Now, consider Mateo. He is a Latino American student with intellectual disabilities who excels in hands-on learning. Despite support from his case manager and some teachers, Mateo is unable to join the school’s Career and Technical Education (CTE) program because he doesn’t score as well in academic courses. The case manager realizes that such situations can lead to negative long-term outcomes for students, with many dropping out and ending up in juvenile detention. District officials claim that students who struggle to meet GPA requirements wouldn’t do well in the CTE programs.

These examples show the impact of intersectionality. This occurs when overlapping and interdependent systems of discrimination (e.g., race and disability) harm a student. Special education professionals need to be ready to advocate for their students’ rights and educational opportunities. They should understand the reasons behind civil rights laws and how they can affect post-school outcomes for diverse students.

So, how can special education professionals support students facing the challenges of intersectionality?

  • Be active in curriculum groups and committees and share positive stories and data about the importance of participation for students with disabilities.
  • Plan early and integrate state prerequisites into the schedules of students with IEPs. Help guide them towards these courses from an early stage.
  • Make sure students and families are aware of their legal rights to educational opportunities in schools and empower them to self-advocate.


For more information on the impact of intersections on post-school outcomes for students with disabilities, check out these resources:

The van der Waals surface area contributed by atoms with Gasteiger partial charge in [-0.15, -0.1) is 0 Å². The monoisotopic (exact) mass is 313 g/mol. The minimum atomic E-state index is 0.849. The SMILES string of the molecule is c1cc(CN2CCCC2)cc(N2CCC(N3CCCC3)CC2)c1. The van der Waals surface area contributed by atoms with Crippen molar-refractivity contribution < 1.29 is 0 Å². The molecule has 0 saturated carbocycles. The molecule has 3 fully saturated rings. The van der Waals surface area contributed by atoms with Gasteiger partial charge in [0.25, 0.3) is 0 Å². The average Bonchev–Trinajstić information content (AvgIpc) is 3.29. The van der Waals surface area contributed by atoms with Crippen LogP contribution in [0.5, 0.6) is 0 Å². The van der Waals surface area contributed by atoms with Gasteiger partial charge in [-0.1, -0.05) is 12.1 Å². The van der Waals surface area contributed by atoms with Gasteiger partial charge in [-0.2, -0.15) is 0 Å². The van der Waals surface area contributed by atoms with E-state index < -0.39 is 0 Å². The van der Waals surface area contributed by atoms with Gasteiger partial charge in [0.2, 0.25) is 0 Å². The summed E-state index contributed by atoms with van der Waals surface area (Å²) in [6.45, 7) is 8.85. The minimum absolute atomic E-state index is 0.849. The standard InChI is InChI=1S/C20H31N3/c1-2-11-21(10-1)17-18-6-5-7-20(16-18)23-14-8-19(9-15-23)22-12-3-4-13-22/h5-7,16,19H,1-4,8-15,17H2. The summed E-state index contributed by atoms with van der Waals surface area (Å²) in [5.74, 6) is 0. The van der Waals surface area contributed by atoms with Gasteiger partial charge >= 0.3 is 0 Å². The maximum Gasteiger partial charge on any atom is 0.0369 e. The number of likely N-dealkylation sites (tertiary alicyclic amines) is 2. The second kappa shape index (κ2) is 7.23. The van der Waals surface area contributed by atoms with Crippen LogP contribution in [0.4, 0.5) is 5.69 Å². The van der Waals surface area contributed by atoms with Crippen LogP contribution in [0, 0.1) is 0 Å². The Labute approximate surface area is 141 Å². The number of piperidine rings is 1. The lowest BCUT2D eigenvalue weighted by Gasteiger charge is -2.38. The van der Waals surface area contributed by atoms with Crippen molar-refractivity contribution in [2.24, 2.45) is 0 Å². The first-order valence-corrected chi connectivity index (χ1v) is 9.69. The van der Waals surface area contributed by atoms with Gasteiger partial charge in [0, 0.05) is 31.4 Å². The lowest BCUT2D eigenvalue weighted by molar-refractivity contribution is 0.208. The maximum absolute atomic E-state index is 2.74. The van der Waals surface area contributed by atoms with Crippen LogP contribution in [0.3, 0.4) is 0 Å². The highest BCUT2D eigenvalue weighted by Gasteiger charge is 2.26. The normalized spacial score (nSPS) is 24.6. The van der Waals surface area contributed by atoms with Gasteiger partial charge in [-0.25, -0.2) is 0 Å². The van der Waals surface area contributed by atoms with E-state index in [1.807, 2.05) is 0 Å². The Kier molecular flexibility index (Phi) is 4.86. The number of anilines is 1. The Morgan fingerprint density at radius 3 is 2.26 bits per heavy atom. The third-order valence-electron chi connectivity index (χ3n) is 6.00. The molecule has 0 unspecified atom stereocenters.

Bonus Tip

Excellence for Everyone: National Transition IEP and Portfolio Webinars

The Indiana Secondary Transition Resource Center (INSTRC) at the Center on Community Living and Careers (CCLC) has opened the registration for two new Transition IEP webinars:

The Transition IEP webinar will be on February 27 and the Transition Portfolio webinar on February 28. Sessions run 9–11:00 a.m. and again from 1–3:00 p.m. Choose the time that best suits your schedule and leave with resources that will help you create quality Transition IEPs and Transition Portfolios. Cost is $30 per session.

Register today at

We rarely think of the link between the Black Civil Rights Movement and the Disability Rights Movement, but for students to have role models who have experienced the world as both Black and disabled persons, that intersection is important.

One such person was Brad Lomax—a Black wheelchair user with multiple sclerosis. Unable to access public transportation on his own, his brother would lift him and his wheelchair onto the bus so he could get around. In 1977, Lomax joined the San Francisco 504 Sit-In—a month-long occupation to lobby for implementation of the regulations of section 504 of the Disability Rights Act—and obtained the critical help from the Black Panther Party to bring daily hot meals during the peaceful protest.

With financial support from the Black Panthers, Lomax went with a small group of protesters to Washington, D.C. to continue lobbying for 504. Their efforts were successful, and Health and Education Welfare Secretary Joseph Califano signed the 504 regulations into law on April 28, 1977.

Why is this important to you as an educator? In the world of transition, Section 504 provides protections and accommodations for students as they move from high school to the postsecondary education world. Knowing disability history is necessary for your students to understand the struggle needed to secure disability laws. All students—not only students with disabilities—benefit from learning the history of disability and seeing the achievements gained by fearless advocates like Lomax.